Building A Better Satellite

Boeing Delta II clears launch pad, carrying AQUA a satellite 050402
Boeing Co. will start making a new satellite that will be cheaper, lighter and more flexible than its top-of-the line model, the company said Thursday.

The new satellite line could be ready in two years and prove a trendsetter in the industry, as well as pulling up the bottom line for Boeing's sagging commercial market.

The new model will be built much like the company's best-selling 601 satellite, a workhorse that has provided services for DirecTV and other telecommunications.

However, the new model will carry the more powerful propulsion system and electronics of the larger 702 satellite, said Boeing spokesman George Torres.

"We're taking the best of two great satellites and coming up with a hybrid design," he said.

Boeing is the world's largest satellite manufacturer. It doesn't divulge its satellite business revenues, but analysts believe overall commercial and military sales were around $3 billion last year.

The 601 satellite sells for about $100 million while the 702 goes for about $200 million, analysts say. Torres said the new satellites would cost somewhere between the prices of the two older satellites. He declined comment on how much the other models fetch.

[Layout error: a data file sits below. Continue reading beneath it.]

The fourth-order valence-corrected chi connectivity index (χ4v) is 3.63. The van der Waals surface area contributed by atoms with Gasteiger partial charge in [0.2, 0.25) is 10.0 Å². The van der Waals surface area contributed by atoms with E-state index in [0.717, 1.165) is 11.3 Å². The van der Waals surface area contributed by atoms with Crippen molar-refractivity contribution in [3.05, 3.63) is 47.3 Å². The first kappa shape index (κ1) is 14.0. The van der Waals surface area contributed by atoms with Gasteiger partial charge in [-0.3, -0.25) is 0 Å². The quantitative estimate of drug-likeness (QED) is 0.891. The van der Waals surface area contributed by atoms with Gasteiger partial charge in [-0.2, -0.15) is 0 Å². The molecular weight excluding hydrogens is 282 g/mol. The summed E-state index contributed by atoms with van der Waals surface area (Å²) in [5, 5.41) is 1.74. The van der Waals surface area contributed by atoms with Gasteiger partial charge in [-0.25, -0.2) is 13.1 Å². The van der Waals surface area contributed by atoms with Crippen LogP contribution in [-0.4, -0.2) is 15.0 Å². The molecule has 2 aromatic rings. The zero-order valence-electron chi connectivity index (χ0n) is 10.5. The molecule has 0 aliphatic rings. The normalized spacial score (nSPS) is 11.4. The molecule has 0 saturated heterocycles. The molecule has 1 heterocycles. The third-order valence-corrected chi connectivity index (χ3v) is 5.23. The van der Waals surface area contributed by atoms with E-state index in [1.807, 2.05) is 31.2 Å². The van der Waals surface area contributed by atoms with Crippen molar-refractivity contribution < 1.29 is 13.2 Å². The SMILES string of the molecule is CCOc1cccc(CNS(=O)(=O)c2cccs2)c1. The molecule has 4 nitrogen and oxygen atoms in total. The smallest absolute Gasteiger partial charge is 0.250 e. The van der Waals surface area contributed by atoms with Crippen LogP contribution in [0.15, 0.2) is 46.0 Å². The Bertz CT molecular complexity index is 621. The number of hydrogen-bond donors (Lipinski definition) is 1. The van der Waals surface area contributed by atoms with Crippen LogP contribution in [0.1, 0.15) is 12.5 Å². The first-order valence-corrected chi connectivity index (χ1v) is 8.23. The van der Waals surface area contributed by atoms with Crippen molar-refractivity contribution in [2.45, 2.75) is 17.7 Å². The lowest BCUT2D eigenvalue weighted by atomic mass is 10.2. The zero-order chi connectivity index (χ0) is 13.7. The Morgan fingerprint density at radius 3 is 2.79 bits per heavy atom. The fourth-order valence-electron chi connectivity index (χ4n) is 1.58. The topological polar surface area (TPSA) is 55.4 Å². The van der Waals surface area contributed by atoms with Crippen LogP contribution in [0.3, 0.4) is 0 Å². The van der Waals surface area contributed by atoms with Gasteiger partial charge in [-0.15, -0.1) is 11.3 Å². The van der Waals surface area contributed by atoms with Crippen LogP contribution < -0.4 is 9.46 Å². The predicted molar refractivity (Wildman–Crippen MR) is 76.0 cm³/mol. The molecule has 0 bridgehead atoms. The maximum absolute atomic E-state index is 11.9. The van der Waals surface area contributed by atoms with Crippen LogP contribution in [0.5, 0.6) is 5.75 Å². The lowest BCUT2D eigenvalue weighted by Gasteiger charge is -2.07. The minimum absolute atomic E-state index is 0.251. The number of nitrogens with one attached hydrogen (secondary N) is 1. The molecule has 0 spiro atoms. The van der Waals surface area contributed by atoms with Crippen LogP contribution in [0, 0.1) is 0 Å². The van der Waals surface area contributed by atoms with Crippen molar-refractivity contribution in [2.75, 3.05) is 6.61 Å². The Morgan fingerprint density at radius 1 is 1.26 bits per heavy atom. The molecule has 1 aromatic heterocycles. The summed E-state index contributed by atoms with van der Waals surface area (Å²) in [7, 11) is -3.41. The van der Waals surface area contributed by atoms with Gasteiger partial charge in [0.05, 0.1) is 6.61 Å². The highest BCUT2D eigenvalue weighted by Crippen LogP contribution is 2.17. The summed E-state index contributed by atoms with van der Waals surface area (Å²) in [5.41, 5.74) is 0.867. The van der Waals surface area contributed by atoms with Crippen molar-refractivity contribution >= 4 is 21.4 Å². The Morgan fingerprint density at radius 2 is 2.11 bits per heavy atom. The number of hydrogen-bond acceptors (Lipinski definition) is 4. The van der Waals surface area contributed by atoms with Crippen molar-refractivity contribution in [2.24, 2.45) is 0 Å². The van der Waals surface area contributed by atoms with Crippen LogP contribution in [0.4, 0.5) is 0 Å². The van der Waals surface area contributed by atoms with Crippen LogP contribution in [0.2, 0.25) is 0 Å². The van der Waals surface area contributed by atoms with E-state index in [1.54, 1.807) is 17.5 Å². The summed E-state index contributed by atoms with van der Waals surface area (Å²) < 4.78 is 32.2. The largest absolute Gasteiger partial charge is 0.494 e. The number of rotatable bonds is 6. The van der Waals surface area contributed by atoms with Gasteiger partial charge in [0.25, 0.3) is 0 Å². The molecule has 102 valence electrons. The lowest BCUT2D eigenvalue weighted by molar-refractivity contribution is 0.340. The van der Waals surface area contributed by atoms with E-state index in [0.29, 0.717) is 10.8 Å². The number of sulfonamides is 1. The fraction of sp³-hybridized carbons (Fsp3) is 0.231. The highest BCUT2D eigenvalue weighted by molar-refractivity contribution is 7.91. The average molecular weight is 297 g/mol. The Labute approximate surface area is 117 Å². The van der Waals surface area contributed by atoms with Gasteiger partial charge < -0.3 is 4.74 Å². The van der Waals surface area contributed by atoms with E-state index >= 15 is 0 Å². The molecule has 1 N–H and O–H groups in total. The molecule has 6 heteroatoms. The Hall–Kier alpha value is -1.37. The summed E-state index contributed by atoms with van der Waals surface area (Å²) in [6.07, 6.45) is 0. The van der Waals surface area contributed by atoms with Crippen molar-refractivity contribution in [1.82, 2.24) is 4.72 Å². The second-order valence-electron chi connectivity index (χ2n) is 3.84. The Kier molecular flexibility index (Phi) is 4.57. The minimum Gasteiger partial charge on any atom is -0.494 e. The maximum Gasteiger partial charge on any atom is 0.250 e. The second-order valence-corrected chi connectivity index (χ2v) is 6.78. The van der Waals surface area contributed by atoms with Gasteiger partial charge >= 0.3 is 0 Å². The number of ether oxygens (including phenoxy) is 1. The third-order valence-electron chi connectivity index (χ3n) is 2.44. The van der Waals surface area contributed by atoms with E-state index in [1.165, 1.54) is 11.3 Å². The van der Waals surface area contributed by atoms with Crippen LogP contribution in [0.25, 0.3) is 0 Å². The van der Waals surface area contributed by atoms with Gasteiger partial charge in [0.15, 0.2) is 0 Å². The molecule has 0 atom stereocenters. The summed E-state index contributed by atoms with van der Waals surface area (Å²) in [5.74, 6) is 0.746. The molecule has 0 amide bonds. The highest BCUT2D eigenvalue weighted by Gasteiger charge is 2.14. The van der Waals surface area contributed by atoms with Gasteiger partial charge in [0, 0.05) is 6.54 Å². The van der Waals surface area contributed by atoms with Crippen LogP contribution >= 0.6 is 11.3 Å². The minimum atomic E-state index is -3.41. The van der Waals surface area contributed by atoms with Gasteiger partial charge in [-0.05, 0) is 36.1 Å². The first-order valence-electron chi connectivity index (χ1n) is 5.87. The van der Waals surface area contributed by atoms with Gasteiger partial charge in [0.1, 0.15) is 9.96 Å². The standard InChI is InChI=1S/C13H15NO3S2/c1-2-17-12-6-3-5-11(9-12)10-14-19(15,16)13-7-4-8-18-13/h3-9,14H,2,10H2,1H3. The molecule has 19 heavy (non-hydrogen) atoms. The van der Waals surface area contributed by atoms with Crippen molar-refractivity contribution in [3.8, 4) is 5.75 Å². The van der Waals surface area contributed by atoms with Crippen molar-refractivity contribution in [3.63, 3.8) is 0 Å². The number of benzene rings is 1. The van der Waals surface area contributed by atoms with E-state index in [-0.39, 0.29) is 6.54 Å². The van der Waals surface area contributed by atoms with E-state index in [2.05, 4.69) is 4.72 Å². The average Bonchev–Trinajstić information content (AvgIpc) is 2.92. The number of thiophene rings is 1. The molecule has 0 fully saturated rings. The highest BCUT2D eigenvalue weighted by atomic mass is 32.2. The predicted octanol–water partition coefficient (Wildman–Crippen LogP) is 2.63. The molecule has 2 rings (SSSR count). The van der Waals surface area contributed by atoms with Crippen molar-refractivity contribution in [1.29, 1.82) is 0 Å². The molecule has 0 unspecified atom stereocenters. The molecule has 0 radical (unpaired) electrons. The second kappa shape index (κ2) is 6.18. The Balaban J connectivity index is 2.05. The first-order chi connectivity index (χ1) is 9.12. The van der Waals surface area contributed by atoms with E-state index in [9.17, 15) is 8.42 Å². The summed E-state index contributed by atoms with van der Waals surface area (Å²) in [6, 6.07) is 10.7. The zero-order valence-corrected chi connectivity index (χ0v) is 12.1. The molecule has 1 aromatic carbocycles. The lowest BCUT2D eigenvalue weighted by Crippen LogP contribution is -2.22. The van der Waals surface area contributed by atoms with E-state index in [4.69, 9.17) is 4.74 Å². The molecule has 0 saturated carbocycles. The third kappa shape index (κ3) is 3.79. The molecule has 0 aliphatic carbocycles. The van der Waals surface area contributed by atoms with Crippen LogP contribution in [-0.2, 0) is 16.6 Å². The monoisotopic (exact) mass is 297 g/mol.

The most important feature of the new satellite is the ability to reconfigure it in space, Torres said.

Current satellites are dedicated for one task, such as beaming data or TV signals to single regions, such as North America. Satellites typically stay in orbit for up to 15 years in orbit.

The new satellite will be able to adjust its payload to handle Internet, radio, telephone or other signals, Torres said, and could shift the signal to different regions of the globe as needed.

An improved solar panel array will provide power to the satellites. Boeing warned last year that the 702's solar arrays could degrade more quickly than expected, reducing power.

SES Americom, the world's largest satellite fleet operator, expressed interest in the new satellite and said Boeing could receive orders for hundreds of millions of dollars in the 2004-2005 fiscal year.

Monica Morgan, spokeswoman for the Princeton, Calif.-based SES Americom, said the concept of reconfiguring satellites in space is intriguing.

"It would be great differentiator if they were able to pull it off," she said.

SES Americom is the U.S. unit of SES Global SA of Luxembourg, which has 42 satellites in orbit with eight more being built for its use.

But Morgan said SES Global wants to make sure the new Boeing technology is reliable.

"We're like the car buyer. We're not going to buy the first-year model. These things are very expensive ... and they have to last a long time."

Over the last year, Boeing announced 1,400 job cuts from its southern California satellite manufacturing division.

The division's work force could increase somewhat as Boeing develops the new satellite, but the number of jobs is hard to predict because actual satellite assembly is still several years away, said Paul Nisbet, an aerospace industry analyst with JSA Research.